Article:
Arsenal Great Thierry Henry Calls for Urgent Change to Stop Racism; Japan to Launch New Women's Empowerment Top-Flight League and More (Football Round-up)
Sportspersons across the world have been protesting and expressing solidarity in the fight against systemic racism following the murder of George Floyd by the police in the US.
Former Arsenal and France striker Thierry Henry s asked for quick actions to be taken to stop racism. He was speaking after coming out in support of the protest over the death of George Floyd.
“We do urgently need change, we demand change and most importantly, we deserve change. Make it happen, now. Enough is enough,” Henry, who is also the manager of Major League Soccer club Montreal Impact, wrote on Twitter.
“Why is this still happening in 2020? Why do the same racists applaud any ethnic minority who plays for the team they support but abuse the same minorities on the street?”
Henry and many other sportspersons, including Bundesliga players, basketball great Michael Jordan and Formula One champion Lewis Hamilton, have raised their voice against racism and police violence.
“Why are all the methods we are using to eradicate this from our society not working? It’s gone on for too long and we have come too far for this to be tolerated in modern society,” the Frenchman added.
Japan’s Women's Empowerment League
The Japan Football Association (JFA) disclosed plans to start a new women’s club competition as the Women’s Empowerment (WE) League.
The JFA are targeting six to 10 teams for the inaugural season that will run parallel to the European football calendar (around September 2021 to May 2022).
The WE League will replace Japan's top-flight above the already established Nadeshiko League. However, there will be no promotion and relegation between the divisions for a few years. "The purpose of the launch of the new league is not just the development of women's football in Japan," JFA President Kozo Tashima said in a statement.
"Our aim is to contribute to build a sustainable society through promoting female social participation and enhancing diversities and choices." "How we contribute to society through sports is an important mission for all of us in the sports world," he added.
The JFA, in order to boost women empowerment, also specified that there should be atleast one women executive per club. They further added that at least half the employees should comprise females within three years.
Japan is bidding to host the 2023 Women’s World Cup against Australia, New Zealand, Brazil and Columbia. FIFA is set to announce the tournament on June 25.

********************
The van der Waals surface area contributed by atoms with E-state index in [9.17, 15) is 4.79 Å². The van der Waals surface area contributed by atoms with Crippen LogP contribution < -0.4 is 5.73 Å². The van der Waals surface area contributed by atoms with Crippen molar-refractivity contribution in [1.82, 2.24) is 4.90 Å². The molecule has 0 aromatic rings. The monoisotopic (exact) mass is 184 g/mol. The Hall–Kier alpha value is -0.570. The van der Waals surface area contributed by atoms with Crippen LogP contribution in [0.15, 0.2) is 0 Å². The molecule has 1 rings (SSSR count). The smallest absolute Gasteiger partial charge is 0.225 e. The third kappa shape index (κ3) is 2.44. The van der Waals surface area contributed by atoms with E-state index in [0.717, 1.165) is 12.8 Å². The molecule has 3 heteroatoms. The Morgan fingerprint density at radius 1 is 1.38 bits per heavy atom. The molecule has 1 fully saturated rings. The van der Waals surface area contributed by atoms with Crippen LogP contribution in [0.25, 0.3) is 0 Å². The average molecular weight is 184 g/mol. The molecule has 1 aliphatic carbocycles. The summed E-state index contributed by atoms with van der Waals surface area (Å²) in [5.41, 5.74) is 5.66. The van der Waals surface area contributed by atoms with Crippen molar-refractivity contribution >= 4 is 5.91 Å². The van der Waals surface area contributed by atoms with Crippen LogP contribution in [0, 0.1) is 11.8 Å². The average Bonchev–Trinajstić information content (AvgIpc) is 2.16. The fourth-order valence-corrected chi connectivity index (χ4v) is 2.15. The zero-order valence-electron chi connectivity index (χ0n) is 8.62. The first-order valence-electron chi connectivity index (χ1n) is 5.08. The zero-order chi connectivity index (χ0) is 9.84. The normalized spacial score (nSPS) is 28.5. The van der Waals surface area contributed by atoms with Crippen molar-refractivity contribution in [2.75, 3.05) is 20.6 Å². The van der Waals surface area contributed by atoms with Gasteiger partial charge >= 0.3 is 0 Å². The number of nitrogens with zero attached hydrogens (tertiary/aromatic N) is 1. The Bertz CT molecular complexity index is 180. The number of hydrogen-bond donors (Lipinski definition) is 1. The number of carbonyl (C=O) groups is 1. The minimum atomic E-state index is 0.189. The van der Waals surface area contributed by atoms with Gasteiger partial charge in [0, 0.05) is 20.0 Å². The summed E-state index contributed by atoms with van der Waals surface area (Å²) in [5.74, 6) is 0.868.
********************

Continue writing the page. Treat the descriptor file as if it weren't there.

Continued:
Spanish Football to Resume a Day Early
Spanish Football is set to restart a day earlier than planned to complete an half abandoned second division match. The Match between Rayo Vallecano and Albacete Balompié, which
was postponed last December over offensive chanting, will now kick off on June 10.
The match was abandoned at halftime after fans of Rayo Vallecano. in a series of offensive chanting, accused Albacete’s Ukrainian forward Roman Zozulya for being a Nazi and belonging to far-right groups in his home country.
Although there have been instances of racist chanting during matches, it was the first time in the history of Spanish football that a match was abandoned for offensive chanting.
The Spanish Football Federation in a statement said that both sides of the teams have agreed to play the unfinished match from the second half without any spectators.
Manchester City Warns Phil Foden
Manchester City warned footballer Phil Foden for flouting lockdown protocols by playing football on the beach. The 20-old year midfielder was seen enjoying a kickabout on the beach and also had his photo taken with several people on Sunday.
According to the government guidelines, people can participate in sporting activities as long as they maintain a two-meter distance for the competitors. While the Premier League players have resumed their contact training, they have also been strictly told to maintain social distancing.
However, Foden is not the only one to breach the rules. Manchester City defender Kyle Walker was pictured visiting his family in Sheffield during lockdown last month but the club did not punish him due his personal circumstances.
The club did take disciplinary action against Walker in Early April after he reportedly hosted a party with two sex workers at his flat. City said the right-back's actions had "directly contravened" his responsibility as a role model.
Human Rights and Asian Cup Bids
A global activist body, Sports & Rights Alliance, has asked the Asian Football Confederation (AFC) to take into consideration human rights track record during the bidding process and organising of the 2027 AFC Asian Cup. The deadline for entering the bid is June 30 and the expected bidders include India, Iran, Qatar and Saudi Arabia.
The Sports & Rights Alliance urged AFC to apply the same human right standards that FIFA has set for the 2026 World Cup that will be co-hosted by the United States, Mexico and Canada.
“All these standards … should not be based on goodwill but must be non-negotiable and binding for all stakeholders,” said the SRA group of trade unions and rights advocates in a letter to the AFC’s president, Sheikh Salman Bin Ibrahim Al-Khalifa of Bahrain.
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